What is Copper (II) chloride?

CuCl2 is an inorganic compound with chemical name Copper (II) chloride. It is also called Cupric chloride, or Copper dichloride, or Cupric dichloride. Copper dichloride occurs naturally as an anhydrous mineral called tolbachite and dehydrated eriochalcite. Both are mostly obtained from fumaroles areas.

Cupric chloride, in its anhydrous form appears as a yellowish-brown powder whereas in its dihydrate form it appears as a green crystalline solid. It is corrosive to aluminum and the oxidation state of metal is +2. It is widely used in printing, dyeing, as a wood preservative and in fungicides.

Properties of Copper (II) chloride – CuCl2


Copper (II) chloride

Molecular weight of CuCl2

134.45 g/mol (anhydrous)

Density of Copper (II) chloride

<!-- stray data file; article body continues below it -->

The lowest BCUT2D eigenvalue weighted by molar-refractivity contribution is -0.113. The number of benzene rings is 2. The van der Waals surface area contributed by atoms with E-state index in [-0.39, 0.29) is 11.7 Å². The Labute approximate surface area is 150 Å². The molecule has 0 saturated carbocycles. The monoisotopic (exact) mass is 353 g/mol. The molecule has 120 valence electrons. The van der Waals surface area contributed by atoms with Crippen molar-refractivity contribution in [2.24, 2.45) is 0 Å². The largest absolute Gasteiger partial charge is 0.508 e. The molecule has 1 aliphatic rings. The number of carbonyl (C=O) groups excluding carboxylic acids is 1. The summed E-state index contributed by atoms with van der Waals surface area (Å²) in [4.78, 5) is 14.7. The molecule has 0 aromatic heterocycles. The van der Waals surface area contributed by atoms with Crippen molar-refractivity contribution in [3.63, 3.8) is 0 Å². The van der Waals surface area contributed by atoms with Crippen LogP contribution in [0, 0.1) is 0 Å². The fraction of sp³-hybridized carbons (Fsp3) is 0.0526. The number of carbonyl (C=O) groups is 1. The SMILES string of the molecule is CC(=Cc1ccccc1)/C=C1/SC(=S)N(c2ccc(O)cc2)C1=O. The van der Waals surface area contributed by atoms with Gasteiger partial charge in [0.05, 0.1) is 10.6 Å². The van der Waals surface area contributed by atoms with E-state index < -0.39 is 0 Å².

3.386 g/cm3 (anhydrous)

Boiling point of Copper (II) chloride

993 °C

Melting point of Copper (II) chloride

498 °C

Copper (II) chloride structure – CuCl2

The exact mass and the monoisotopic mass of Cupric chloride is 132.867 g/mol. The number of hydrogen bond acceptors equals to zero and the number of hydrogen bond donors equals to zero. This compound is canonicalized and has one covalently bonded unit.

CuCl2 Uses (Copper (II) chloride)

  • Copper (II) chloride is used as deodorizing in petroleum industry.
  • Used as an oxidizing agent.
  • Used as a purifying agent.
  • Used as mordant in dyeing.
  • Used as disinfectant.
  • Used in water treatment.
  • Used in the manufacturing of agricultural chemicals.
  • Used as fixer in photography.
  • Used in laundry marking inks.
  • Used in electrotyping baths.

Production of Copper (II) chloride

Cupric dichloride is commercially obtained by chlorination of copper:

Cu + Cl2 + 2 H2O → CuCl2 (H2O)2

Health hazards:

Inhaling cupric dichloride causes sneezing and coughing. Swallowing it causes vomiting and pain. When liquid comes in contact with eyes and skin, it causes irritation in eyes and on the skin. It is non-combustible but when heated, it liberates irritating hydrogen chloride gas.